Canada added 378,000 jobs in September, even more than in August

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Canada’s economy added 378,000 new jobs in September, Statistics Canada says, almost all of which were full-time positions.

September’s job gains mean that the job market is now within 720,000 positions of where it was in February, before the advent of COVID-19 in Canada. 

March and April saw a cumulative record of three million jobs lost in Canada, before the numbers started to bounce back in May. The economy has added jobs every month since, but the job market is still almost three quarters of a million positions short of where it was before this all started.

Still, the September surge means the economy has officially recovered more than three-quarters of the jobs it lost. For comparison purposes, the U.S. has only gained back a little more than half of the jobs it lost.

Most of the new jobs were full-time work. Only about 44,000 of them were part-time. The gains were also more than twice as many as economists had been expecting.

Every province added jobs — except Prince Edward Island, which lost 800 — but most came in the four most populous ones:

  • Ontario added 167,000. 
  • Quebec added 76,000.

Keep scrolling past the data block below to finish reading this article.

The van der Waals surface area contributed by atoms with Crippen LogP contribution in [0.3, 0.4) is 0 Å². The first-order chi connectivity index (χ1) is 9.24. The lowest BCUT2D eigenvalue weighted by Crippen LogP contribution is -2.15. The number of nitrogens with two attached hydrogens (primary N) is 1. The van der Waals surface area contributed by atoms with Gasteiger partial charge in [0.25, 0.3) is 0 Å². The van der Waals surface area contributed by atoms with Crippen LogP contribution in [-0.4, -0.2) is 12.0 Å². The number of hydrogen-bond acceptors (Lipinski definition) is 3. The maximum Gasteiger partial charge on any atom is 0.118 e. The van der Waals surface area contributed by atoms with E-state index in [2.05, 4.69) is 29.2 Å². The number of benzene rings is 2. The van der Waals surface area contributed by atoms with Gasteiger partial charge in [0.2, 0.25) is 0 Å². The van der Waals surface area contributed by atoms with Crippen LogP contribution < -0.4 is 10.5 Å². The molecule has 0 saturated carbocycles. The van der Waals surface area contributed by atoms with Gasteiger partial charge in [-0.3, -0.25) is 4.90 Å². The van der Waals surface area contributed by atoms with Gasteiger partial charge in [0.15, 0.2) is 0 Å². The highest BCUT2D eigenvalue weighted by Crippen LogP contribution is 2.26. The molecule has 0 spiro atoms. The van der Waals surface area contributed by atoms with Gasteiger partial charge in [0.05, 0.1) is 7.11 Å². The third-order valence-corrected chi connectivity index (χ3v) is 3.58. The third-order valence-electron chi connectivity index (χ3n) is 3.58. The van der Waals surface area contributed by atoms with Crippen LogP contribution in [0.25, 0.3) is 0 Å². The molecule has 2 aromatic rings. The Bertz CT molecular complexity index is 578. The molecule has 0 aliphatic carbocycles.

• British Columbia added 54,000.
  • Alberta added 38,000.

September’s hiring was enough to push the jobless rate down to 9 per cent. For context, in February, Canada’s unemployment rate was 5.6 per cent, before COVID-19 walloped the economy, and pushed it up to a high of 13.7 per cent in May, the highest rate on record. It has fallen steadily in each of the four months since then.

The last time Canada’s economy was hit by anything remotely similar to the impact of COVID-19 was the recession of 2008 and 2009. That time, the jobless rate was 6.2 per cent when it headed into the slowdown in October, before peaking at 8.7 per cent eight months later in June 2009.

It took nine years from that point on for the rate to get back to where it was before.

Canada added 378,000 jobs in September, even more than in August
Canada’s unemployment rate more than doubled during COVID-19 but has slowly inched back down to 9%. (Scott Galley/CBC)

Back to school, back to work

The influx of students and teachers going back to school in September seems to have given the job market a boost.

The job market was buoyed not only by the 68,000 educational workers who got jobs during the month, but also because they allowed parents to do the same in their previous jobs.

The number of mothers who got paid work during the month rose by 0.9 per cent, while for fathers the figure was up by 1.5 per cent. Employment for parents now back above where it was in February.

“The big question is, how long can that last?” said TD Bank economist Sri Thanabalasingam.

“School reopenings have proved to be very tricky with the pandemic now entering the second wave, and the pressure is increasing for provinces to undertake tighter restrictions to control the spread of the virus,” Thanabalasingam said.